Wednesday, 24 February 2010
In the Summertime
Bloody Hell, 200 runs in a one day match against South Africa. Sachin Tendulkar's achievement in helping India to 401 – 3 puts England’s performance against the Prots into context.Mind you the series of one day matches have been ripping – I think that’s the preferred cricketing term.
I come from Hove in Sussex and the County ground of the Sussex CCC is in the town. Not that I spent much time there; I was perfecting my back sweep and late cut on the playing fields of Portslade Rec or Hove Park. To be truthful, although I loved playing the game I was crap (that’s chronic, rubbish, abysmal and pathetic). The thing was I pictured myself as a dashing batsman a la Ted Dexter, but I couldn’t read spin or pace and if anything faster than a dolly ball was delivered I’d close my eyes and swing at it. But I was always there to make up the numbers: and as a marker. If I was at the crease the team knew they’d lost. My bowling technique was not bad; except I tried to be Freddy Truman and Jim Laker at the same time. The poor ball didn’t know whether to rocket off the pitch or gracefully swing in the air before breaking violently as it gripped the turf. The end result was wides and no balls.
However, I had Velcro hands: except this was before that aid to expanding waistlines was around. I was stunning in the slips: no direction was out of reach to me. Left, right, in front, behind where ever the ball was there was I. I was magic. Except on one occasion. It was a school match against Shoreham Grammar - in truth it wasn’t a proper, pukka grammar school but a second rate private school with pretensions. I can talk! I was attending Hove College: its pupils being the sons of fishmongers, builders and airline pilots with more money than sense and sons with even less.
The school’s no longer there. It used to be on the main sea front road – Kingsway - just down from the junction with Hove Street. It was run by two contrasting joint heads. Mr Jackson, a regimental sergeant major in a mortar board, who stalked the school in a fog of Extra Strong Capstan fag smoke, with a mad terrier dog snapping at his academic gown. He took history and French (I think). I may be mis remembering this but I recall that he smoked in class. Nothing unusual there since most of the boys did. He lived in a delightful, to me, house in the school grounds and we swore that Mrs Jackson was always pissed which is why we hardly saw her and if we did she was partially unrobed.
The other head, Mr Dixon, was totally different. A bachelor, with white wavy hair, a high pitched voice, a stutter and closed eyes. He always talked with his eyes closed. Which was somewhat of a disadvantage in class since he added to his blindness by addressing the blackboard rather than the students. He was a pedagogical disaster, but I had a soft spot for him. It was he who encouraged my interest in science.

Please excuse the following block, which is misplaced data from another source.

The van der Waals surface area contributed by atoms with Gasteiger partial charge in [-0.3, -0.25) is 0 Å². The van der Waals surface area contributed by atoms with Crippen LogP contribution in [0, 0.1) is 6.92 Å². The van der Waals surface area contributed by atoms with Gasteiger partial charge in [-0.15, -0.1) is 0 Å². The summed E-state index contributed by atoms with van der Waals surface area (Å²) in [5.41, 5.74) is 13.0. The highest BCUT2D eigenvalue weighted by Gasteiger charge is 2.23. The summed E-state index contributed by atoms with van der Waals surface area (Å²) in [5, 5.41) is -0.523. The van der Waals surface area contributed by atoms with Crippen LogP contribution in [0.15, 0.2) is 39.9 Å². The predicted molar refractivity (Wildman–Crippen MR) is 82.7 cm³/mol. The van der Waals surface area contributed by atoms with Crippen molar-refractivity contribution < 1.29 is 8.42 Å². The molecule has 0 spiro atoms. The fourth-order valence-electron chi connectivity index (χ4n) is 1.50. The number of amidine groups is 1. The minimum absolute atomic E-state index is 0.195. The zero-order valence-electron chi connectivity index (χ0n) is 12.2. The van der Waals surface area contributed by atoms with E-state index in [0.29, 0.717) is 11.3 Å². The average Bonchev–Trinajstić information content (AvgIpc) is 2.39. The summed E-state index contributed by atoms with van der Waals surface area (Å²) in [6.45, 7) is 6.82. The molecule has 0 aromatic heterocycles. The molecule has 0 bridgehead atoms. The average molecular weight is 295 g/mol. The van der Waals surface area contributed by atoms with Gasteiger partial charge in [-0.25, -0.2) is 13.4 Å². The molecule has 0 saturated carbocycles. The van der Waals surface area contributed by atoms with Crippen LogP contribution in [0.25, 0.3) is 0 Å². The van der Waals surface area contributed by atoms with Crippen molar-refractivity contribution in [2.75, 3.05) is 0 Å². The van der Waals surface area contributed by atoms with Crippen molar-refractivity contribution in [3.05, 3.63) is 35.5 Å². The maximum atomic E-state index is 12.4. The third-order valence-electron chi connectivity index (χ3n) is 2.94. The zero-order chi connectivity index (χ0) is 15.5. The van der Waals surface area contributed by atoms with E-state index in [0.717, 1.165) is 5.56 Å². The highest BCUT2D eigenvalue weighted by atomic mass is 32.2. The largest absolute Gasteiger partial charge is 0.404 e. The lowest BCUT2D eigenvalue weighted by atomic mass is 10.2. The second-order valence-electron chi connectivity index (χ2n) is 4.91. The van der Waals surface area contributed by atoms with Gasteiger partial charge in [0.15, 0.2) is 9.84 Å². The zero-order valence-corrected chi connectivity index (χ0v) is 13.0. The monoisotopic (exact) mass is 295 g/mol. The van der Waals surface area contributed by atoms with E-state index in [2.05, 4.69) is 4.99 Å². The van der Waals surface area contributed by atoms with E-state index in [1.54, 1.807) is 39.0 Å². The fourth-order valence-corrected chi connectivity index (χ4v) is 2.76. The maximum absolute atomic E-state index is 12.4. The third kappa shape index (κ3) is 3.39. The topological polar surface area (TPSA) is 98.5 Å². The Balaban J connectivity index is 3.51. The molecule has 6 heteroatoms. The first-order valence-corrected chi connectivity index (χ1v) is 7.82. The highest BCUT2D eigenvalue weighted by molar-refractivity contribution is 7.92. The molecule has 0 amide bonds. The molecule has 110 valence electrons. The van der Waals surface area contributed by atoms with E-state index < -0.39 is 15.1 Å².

The school had a science laboratory hidden away which was never used, but somehow I discovered it and asked Mr Dixon if I could use it. I played around with telescopes and resurrected an old Wimshurst machine, which I am convinced was the cause of a lightening strike on our house. I was energetically generating static electricity in my bedroom as an electric storm raged outside. Seeing huge sparks leap across the terminals of my machine the sky borne electric bolts homed in on them like nobody’s business. (Ed note:On re-reading this it I find it sounds vaguely pornographic).
Getting back to the cricket match. I had had a stinker in the slips. All and any ball that nicked the bat headed unerringly in my direction. And equally unerringly I would drop the blighters. (I think it was in this match that our wicket keeper lost his two front teeth after standing up close for what he was sure would be a slow ball but which in fact turned out to be a screamer). Anyway, I was promptly moved to cover. I was minding my own business when the batman made solid contact with an easy ball and it flew shoulder high between me and point. I leapt to my left, arm outstretched and my whole body parallel to the ground and snatched the ball out of the air. Silence; all eyes were on me, mouths gaping and slowly the drip, drip, drip of clapping hands roared into a thunderous torrent. I was a hero.
My next outing onto the field of play wasn’t so successful. Despite my previous superhuman effort I was 12th man and as one of the umpires had cried off I was called to officiate. Surprisingly, in the light of what followed, I remember it as if it was yesterday.
I was at square leg, with two or three caps on my head, a couple of sweaters wrapped round my midriff and I was bored. Then I noticed a young couple edging ever so gently away from the main crowd into the shade of a large tree. There, believing the shade obscured them from the view of prying eyes they started an elaborate mating ritual which involved the placing of hands on various sensitive parts of the anatomy and the discrete but clearly visible exposure of flesh – breasts, thighs and the like.
I don’t know for how long I was distracted but certainly long enough not to see the batsman drag the ball from the off side to the leg side, propelling it with some gusto in my direction. Suffice to say that it hit me fair and square and I was felled like a stag in a chase. The match was stopped and I was carried off the pitch where ministering angels in the shape of Mr Dixon and one of the parents managed to bring me round. That was I think the last time I stood on the playing fields of England. After that it was cross country running and table tennis for me.
Now honestly don’t you think that compared to my sporting misadventures, all this stuff about Ashley Cole and his misses is mere bagatelle. And do you see me splattered over the red tops? Of course not. It wouldn’t be cricket.